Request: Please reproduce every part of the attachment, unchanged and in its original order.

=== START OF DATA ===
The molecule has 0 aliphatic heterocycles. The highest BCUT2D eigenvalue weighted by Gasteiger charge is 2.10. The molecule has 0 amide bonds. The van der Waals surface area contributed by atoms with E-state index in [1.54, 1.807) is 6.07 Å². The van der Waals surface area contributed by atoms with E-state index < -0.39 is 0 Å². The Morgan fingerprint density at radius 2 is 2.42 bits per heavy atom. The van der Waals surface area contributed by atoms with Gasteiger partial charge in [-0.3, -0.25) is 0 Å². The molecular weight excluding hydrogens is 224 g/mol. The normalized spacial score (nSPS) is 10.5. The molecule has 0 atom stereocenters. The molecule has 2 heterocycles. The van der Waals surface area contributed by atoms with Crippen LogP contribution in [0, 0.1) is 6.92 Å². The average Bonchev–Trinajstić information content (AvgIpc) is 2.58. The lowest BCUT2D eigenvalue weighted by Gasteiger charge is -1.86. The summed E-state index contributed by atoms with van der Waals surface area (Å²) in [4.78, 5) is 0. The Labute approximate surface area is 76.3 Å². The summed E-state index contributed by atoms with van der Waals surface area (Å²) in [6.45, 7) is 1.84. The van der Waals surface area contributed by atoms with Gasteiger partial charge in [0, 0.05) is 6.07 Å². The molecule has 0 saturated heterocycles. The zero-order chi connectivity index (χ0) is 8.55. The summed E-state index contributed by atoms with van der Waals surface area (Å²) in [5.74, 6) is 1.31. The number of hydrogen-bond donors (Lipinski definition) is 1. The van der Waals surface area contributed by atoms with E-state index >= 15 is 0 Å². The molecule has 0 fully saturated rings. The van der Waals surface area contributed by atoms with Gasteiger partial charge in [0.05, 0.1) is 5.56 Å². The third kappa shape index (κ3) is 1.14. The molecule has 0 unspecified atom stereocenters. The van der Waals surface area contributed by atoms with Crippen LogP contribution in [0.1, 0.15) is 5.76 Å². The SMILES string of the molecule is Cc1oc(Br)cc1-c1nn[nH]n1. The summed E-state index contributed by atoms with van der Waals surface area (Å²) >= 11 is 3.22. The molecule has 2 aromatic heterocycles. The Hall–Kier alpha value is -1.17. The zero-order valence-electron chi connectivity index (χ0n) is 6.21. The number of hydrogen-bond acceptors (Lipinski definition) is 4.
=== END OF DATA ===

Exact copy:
The molecule has 0 aliphatic heterocycles. The highest BCUT2D eigenvalue weighted by Gasteiger charge is 2.10. The molecule has 0 amide bonds. The van der Waals surface area contributed by atoms with E-state index in [1.54, 1.807) is 6.07 Å². The van der Waals surface area contributed by atoms with E-state index < -0.39 is 0 Å². The Morgan fingerprint density at radius 2 is 2.42 bits per heavy atom. The van der Waals surface area contributed by atoms with Gasteiger partial charge in [-0.3, -0.25) is 0 Å². The molecular weight excluding hydrogens is 224 g/mol. The normalized spacial score (nSPS) is 10.5. The molecule has 0 atom stereocenters. The molecule has 2 heterocycles. The van der Waals surface area contributed by atoms with Crippen LogP contribution in [0, 0.1) is 6.92 Å². The average Bonchev–Trinajstić information content (AvgIpc) is 2.58. The lowest BCUT2D eigenvalue weighted by Gasteiger charge is -1.86. The summed E-state index contributed by atoms with van der Waals surface area (Å²) in [4.78, 5) is 0. The Labute approximate surface area is 76.3 Å². The summed E-state index contributed by atoms with van der Waals surface area (Å²) in [6.45, 7) is 1.84. The van der Waals surface area contributed by atoms with Gasteiger partial charge in [0, 0.05) is 6.07 Å². The molecule has 0 saturated heterocycles. The zero-order chi connectivity index (χ0) is 8.55. The summed E-state index contributed by atoms with van der Waals surface area (Å²) in [5.74, 6) is 1.31. The number of hydrogen-bond donors (Lipinski definition) is 1. The van der Waals surface area contributed by atoms with E-state index >= 15 is 0 Å². The molecule has 0 fully saturated rings. The van der Waals surface area contributed by atoms with Gasteiger partial charge in [0.05, 0.1) is 5.56 Å². The third kappa shape index (κ3) is 1.14. The molecule has 0 unspecified atom stereocenters. The van der Waals surface area contributed by atoms with Crippen LogP contribution in [0.1, 0.15) is 5.76 Å². The SMILES string of the molecule is Cc1oc(Br)cc1-c1nn[nH]n1. The summed E-state index contributed by atoms with van der Waals surface area (Å²) >= 11 is 3.22. The molecule has 2 aromatic heterocycles. The Hall–Kier alpha value is -1.17. The zero-order valence-electron chi connectivity index (χ0n) is 6.21. The number of hydrogen-bond acceptors (Lipinski definition) is 4.